Updated: November 21, 2019 11:18 PM
Created: November 21, 2019 11:15 PM
GLENS FALLS - Several films shot in Upstate New York were shown to the public in Glens Falls on Thursday evening.
Filmmakers said being able to shoot in areas they're already familiar with helps them get their films shot quickly and also helps build a sense of community and camaraderie among the cast and crew.
Lora Lee Ecobelli's film, "La Transazione,” was one of the short films shown on Thursday night. The story is set in 1910 on Ellis Island. It's about three Italian women coming to be U.S. for arranged marriages.
Ecobelli said the story is loosely based on her own grandmother's story. She said they obviously couldn't shoot on the real Ellis Island on their budget, but they found a perfect alternative in Kingston. Ironically, they shot the film at the Reher Center for Immigrant Culture and History.
"We set dressed it to look like Ellis Island and we used all local actors, really talented, wonderfully brilliant actors and hopefully now it has been submitted to over 20 festivals around the world so we're keeping our fingers crossed that it gets out there,” Ecobelli said.
Chris Gaunt is a Glens Falls native as well as an actor, writer and producer. He was featured in "Catching up," another film showed at the festival.
Gaunt said aside from the tax benefits, there are other reasons upstate towns make good filming locations.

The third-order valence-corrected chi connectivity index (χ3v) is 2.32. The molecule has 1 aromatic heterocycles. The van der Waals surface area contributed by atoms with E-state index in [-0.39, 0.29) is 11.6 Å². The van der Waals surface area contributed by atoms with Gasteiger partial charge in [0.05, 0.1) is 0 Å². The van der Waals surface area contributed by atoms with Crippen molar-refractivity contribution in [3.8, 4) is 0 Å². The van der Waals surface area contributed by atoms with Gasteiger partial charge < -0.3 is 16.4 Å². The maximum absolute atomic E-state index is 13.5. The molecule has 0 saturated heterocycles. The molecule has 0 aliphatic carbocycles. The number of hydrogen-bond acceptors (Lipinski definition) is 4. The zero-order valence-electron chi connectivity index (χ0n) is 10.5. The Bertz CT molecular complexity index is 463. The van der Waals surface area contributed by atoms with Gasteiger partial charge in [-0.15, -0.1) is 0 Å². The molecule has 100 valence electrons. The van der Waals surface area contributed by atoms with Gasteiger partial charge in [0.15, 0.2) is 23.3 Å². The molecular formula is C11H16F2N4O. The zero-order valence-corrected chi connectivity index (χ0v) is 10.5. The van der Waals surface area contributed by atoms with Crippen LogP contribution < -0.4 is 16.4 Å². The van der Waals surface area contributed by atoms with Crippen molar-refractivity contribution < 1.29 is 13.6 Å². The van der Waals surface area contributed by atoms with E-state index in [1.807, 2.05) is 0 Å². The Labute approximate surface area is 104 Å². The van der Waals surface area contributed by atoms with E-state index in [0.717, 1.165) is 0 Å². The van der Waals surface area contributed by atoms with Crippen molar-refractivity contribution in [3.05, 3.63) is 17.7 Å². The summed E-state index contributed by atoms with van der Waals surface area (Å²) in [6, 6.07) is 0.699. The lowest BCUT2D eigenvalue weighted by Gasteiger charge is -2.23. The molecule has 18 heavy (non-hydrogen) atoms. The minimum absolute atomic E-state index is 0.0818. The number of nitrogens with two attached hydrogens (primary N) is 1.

“Through the wonderful magic of movies and cinema Glens Falls could be anywhere, so it's kind of nice to be able to do that and you really can't do that in a big metropolitan city,” Gaunt said.
“I'm always in the back of my head, when I am home visiting places I'm like, ‘Oh this would be a good place to shoot this,’ or ‘That would be a good place to shoot this,’ so that was the cool thing about shooting in an area that you're familiar with,” Producer/director Shane Alden said.
Alden is the Glens Falls native who produced and directed "Catching Up" a teen drama about a mother and daughter pursuing their dreams of being singers.
"This one was shot in Cambridge, Glens Falls, Queensbury and the Capital Region,” Alden said. “So I think it's like a little diamond in the rough up here as far as filming—“
“Oh I see what you did there,” actor Dustin Diamond interjected. “He's ‘Catching us up’ on what's going on."
Diamond, known for his role as "Screech" in Saved by the Bell, makes an appearance in Alden’s film. He said one of the things he enjoys most about working on small budget, short films is the efficiency of the cast and crew.
"They can get through a scene very quickly, they know what they're doing, they know their lines, they know they're blocking everything is pristine,” Diamond said. “When you get a crew and a director that can do that, that's amazing. Then everything is banging on all cylinders."
Gaunt said he's seen a growth in TV, movie and short film production upstate. Aside from the tax benefits, he said there are other reasons why smaller towns make good filming locations.
“It's very easy-not necessarily easy but easier I think to film in Upstate New York, just logistically it's a little easier and you can re-create some of these towns to look like anywhere in the United States,” Gaunt said.
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